Comics A.M. | Little Lotta artist Sid Couchey passes away

Passings | Artist Sid Couchey, an illustrator who brought many a Little Lotta story to life during the halcyon days of Harvey Comics, passed away March 111. He was 92. Couchey's long career stretched from serving as an assistant to Superman co-creator Joe Shuster to steady if uncredited work in a number of comics during the 1950s, Harvey in the 1960s and 1970s, and a whole second career as a local-interest cartoonist, drawing comics about Champy, Lake Champlain's answer to the Loch Ness Monster. He also may have been the first artist to embed a real-life marriage proposal in a comic. [Press-Republican, via The Comics Reporter]

Creators | Heidi MacDonald talks to Brian K. Vaughan about Saga, his general absence from social media, and jumping from Marvel and DC to Image: "I think at the end of the day I really believe in creator owned books, I wanted to do a book that the artist and I could own and control outright and as much as I loved the other companies I worked for in the past, I feel that Image is one of the few companies left that I would consider having a real creator owned contract." [The Beat]

Creators | Roger Langridge tells how his gig on The Muppet Show comics grew out of some (mostly) unpublished work he did for Disney Adventures, talks about his current work and interests, and offers a few pearls of wisdom: "The writer with less talent who admits from the outset that writing is difficult and is prepared to work at it will write better material in the long run than the writer with more talent who thinks it’s easy." [The Hourly Planet]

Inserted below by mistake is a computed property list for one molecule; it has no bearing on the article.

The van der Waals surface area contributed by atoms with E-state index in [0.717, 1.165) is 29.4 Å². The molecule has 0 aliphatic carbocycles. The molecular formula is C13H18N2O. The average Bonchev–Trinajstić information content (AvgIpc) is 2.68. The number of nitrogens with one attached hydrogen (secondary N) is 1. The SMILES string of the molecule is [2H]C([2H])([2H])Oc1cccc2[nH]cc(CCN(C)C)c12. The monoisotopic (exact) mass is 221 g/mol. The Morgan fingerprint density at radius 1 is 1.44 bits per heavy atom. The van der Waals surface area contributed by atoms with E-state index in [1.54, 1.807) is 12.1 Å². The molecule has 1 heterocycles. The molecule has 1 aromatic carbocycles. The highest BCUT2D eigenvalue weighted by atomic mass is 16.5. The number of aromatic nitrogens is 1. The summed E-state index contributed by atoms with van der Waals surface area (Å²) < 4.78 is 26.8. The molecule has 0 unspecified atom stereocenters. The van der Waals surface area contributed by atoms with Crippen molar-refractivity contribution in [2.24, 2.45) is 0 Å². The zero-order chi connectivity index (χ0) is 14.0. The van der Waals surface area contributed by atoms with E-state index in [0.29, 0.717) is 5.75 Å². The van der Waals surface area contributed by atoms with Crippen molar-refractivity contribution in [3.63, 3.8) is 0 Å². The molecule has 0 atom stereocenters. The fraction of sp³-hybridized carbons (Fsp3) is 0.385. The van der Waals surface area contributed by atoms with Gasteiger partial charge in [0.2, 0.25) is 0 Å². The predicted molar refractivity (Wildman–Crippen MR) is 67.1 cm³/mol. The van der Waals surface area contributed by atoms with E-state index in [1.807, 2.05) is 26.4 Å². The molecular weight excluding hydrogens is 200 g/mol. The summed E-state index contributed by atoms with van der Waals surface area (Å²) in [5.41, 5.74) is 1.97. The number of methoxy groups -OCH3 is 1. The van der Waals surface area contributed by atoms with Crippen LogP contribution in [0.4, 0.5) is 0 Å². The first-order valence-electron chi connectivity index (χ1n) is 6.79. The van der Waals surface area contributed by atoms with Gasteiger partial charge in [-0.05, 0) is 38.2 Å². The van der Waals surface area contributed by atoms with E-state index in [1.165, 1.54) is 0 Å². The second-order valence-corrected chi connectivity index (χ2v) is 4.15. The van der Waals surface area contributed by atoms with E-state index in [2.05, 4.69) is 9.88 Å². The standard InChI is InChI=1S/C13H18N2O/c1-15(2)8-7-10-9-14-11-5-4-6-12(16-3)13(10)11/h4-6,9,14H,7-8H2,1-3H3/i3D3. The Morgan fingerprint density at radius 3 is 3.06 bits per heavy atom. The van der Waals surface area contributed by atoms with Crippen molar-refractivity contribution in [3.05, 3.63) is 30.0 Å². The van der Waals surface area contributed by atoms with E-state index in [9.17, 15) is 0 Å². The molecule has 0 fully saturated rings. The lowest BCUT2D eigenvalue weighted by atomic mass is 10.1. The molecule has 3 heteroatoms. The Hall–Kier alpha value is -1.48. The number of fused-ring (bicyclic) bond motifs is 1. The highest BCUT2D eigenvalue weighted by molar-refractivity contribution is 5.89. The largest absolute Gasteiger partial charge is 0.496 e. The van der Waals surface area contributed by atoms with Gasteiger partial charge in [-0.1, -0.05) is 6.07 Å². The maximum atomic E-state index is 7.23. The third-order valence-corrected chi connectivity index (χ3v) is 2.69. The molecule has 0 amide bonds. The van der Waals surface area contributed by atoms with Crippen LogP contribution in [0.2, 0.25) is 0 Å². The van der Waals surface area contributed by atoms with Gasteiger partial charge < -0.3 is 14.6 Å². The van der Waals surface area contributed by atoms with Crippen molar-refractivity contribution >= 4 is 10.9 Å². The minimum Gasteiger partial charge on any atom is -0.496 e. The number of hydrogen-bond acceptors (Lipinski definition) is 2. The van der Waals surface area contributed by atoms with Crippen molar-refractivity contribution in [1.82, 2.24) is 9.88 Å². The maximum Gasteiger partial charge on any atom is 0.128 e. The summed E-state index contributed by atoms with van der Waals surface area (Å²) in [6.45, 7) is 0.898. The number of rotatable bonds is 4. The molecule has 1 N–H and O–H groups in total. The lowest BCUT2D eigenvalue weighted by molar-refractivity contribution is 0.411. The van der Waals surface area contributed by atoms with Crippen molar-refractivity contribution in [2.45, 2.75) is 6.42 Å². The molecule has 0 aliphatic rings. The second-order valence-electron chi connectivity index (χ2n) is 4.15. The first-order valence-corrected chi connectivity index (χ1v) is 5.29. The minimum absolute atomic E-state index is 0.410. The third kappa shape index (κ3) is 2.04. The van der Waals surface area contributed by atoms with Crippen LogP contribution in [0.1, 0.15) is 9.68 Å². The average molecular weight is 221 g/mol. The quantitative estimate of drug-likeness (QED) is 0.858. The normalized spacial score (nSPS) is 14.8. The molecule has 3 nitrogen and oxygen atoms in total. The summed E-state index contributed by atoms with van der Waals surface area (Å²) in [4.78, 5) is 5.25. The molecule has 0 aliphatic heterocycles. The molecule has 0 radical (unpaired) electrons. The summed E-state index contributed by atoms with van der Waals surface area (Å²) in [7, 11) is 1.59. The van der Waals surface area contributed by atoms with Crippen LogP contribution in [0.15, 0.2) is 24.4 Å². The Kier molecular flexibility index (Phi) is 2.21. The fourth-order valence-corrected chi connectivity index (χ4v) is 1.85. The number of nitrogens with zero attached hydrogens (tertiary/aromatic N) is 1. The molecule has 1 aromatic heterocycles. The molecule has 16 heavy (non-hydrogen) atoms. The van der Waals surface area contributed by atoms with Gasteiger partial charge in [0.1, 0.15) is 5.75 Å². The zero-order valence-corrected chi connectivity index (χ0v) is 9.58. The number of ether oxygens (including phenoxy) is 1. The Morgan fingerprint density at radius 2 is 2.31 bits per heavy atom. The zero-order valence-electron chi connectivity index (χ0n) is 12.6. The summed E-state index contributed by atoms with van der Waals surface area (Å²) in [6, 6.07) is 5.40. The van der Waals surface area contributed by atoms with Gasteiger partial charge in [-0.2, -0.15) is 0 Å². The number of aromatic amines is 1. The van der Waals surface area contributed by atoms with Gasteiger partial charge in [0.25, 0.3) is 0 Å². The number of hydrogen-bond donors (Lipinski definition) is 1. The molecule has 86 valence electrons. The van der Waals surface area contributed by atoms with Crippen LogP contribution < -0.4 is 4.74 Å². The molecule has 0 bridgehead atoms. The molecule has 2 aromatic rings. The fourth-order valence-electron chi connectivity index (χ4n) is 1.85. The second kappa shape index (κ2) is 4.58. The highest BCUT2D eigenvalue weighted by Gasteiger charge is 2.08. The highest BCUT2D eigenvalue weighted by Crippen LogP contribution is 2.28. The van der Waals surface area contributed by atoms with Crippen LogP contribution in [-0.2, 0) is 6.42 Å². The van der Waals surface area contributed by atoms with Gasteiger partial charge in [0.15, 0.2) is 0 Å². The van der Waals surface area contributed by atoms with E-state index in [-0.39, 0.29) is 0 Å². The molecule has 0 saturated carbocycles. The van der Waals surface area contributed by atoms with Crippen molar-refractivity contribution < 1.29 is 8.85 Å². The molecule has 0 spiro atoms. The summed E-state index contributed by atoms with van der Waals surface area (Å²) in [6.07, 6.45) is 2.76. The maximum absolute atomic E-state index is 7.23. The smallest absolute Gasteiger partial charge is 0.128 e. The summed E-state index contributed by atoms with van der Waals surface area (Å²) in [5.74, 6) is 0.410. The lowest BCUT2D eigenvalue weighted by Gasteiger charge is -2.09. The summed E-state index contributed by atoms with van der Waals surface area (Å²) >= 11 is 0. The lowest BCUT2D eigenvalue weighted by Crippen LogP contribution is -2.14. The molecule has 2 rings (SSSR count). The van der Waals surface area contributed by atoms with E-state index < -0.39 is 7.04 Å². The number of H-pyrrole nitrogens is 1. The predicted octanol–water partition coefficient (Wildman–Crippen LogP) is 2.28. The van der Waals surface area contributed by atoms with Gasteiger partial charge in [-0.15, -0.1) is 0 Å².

Creators | Si Spurrier chats about his work on the Crossed saga for Avatar Press. [Previews]

Creators | Tonci Zonjic discusses his work on the latest Lobster Johnson comic The Burning Hand, and even shows off a bit of exclusive artwork. The story is set in New York in the 1930s, and Zonjic say he relied on old photos, movies, and comics for inspiration, but not too much: "However, with comics like Torpedo, which is part of my DNA, you realize that lot of these older comic book artists relied on the few photography books that were around, so you start recognizing certain backgrounds or swipes from newspaper comics. There's a number of episodes of Torpedo where the same mailbox pops up over and over, to fill up the space. So I had to put in that mailbox too, as a joke, but took it as a bit of a warning not to rely too much on comics for reference and try to just see how they handled conveying the general feeling of the period." [Multiversity Comics]

Creators | Renee French is the guest on the Talkee Hut podcast this week. [The Comics Journal]

Publishing | Veteran editor Ralph Macchio, who retired in August after 35 years at Marvel, is profiled by his local newspaper. [NorthJersey.com]

Creators | The San Francisco Chronicle is looking for the greatest bald man in the Bay Area, with the nominees including Daniel Clowes. [SFGate]

History | J.L. Sedelmaier shows off a 1942 Superman novel that features artwork by Joe Shuster — and canonical details that had not appeared in the comic yet, such as the details of Superman's early life. The artwork is loose and gestural, not really what readers of the comics would expect. [Imprint]

Comics | Michelle Ealey celebrates Women's History Month by counting down her top ten favorite female comics characters. [ScienceFiction.com]

Marvel Comics Announces 'The Next Great Super Hero Team'

More in Comics